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I was looking to upgrade my project from EF4.1/Framework 4.0 to EF5/Framework 4.5. After reading up on migrating the t4 templates for STE's (Self-Tracking Entities), I came across this link that indicates that STE's are no longer recommended.

Why is Microsoft no longer recommending the use of STE's?

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look at the link in your question. It has a detailed explanation why and how to proceed further with it. –  Yusubov Sep 17 '12 at 19:57
    
Maybe I am missing something. I know how to proceed further but am wondering why the approach is no longer recommended. I didn't really see anything other than "we now want you to do it this way instead". –  Maciej Sep 17 '12 at 20:15
    
My understanding was that main issue is security, and how savechanges and applychanges do affect the STE. –  Yusubov Sep 17 '12 at 22:16
    
I felt the article outlined properties to take into consideration when using STE's. I'm sure there is a reason why they are no longer recommending their use, but I don't think it's for the reasons outlined in the considerations sections. –  Maciej Sep 17 '12 at 22:47
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There are at least a couple of similar questions on stackoverflow that speak to this concern: [Why are STE no longer recommended?][2] [What is recommended to replace STE?][1] [1]: stackoverflow.com/questions/12456905/… [2]: stackoverflow.com/questions/12462319/… –  JustinC Oct 26 '12 at 18:12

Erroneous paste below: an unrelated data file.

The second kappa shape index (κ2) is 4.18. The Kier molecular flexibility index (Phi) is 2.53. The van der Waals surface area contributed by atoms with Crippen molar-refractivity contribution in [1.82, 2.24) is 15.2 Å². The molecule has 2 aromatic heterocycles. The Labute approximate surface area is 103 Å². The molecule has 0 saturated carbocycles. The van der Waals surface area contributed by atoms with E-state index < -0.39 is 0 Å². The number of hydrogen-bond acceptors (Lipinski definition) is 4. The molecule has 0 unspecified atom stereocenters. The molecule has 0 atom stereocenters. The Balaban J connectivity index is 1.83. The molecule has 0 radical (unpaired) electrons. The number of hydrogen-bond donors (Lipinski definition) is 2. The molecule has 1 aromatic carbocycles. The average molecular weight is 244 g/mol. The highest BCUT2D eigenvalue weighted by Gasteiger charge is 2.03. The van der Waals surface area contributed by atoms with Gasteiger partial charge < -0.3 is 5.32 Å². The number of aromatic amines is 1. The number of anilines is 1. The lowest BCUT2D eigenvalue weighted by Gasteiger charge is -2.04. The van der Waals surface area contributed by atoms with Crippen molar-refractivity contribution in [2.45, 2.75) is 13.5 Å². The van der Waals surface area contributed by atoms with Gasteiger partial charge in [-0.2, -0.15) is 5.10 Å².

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1 Answer

Just from the readings, the only thing I could find was here: http://msdn.microsoft.com/en-us/data/jj613668 which stated:

Self-Tracking Entities can not be used with Code First models

While that may not be a big deal, MS has put a pretty good investment into this with their Fluent API and is now the recommend approach to modeling your database. This is very much (almost identical) to how all DB work is done in a Rails environment with ActiveRecord and ActiveRecord::Migration.

There are also some advantages to using their Fluent API such as versioning your database changes and being able to standup/migrate changes to a new DB simply by running the update-database commands. So, it might make sense for MS to not recommend something that disallows the use of this new technology.

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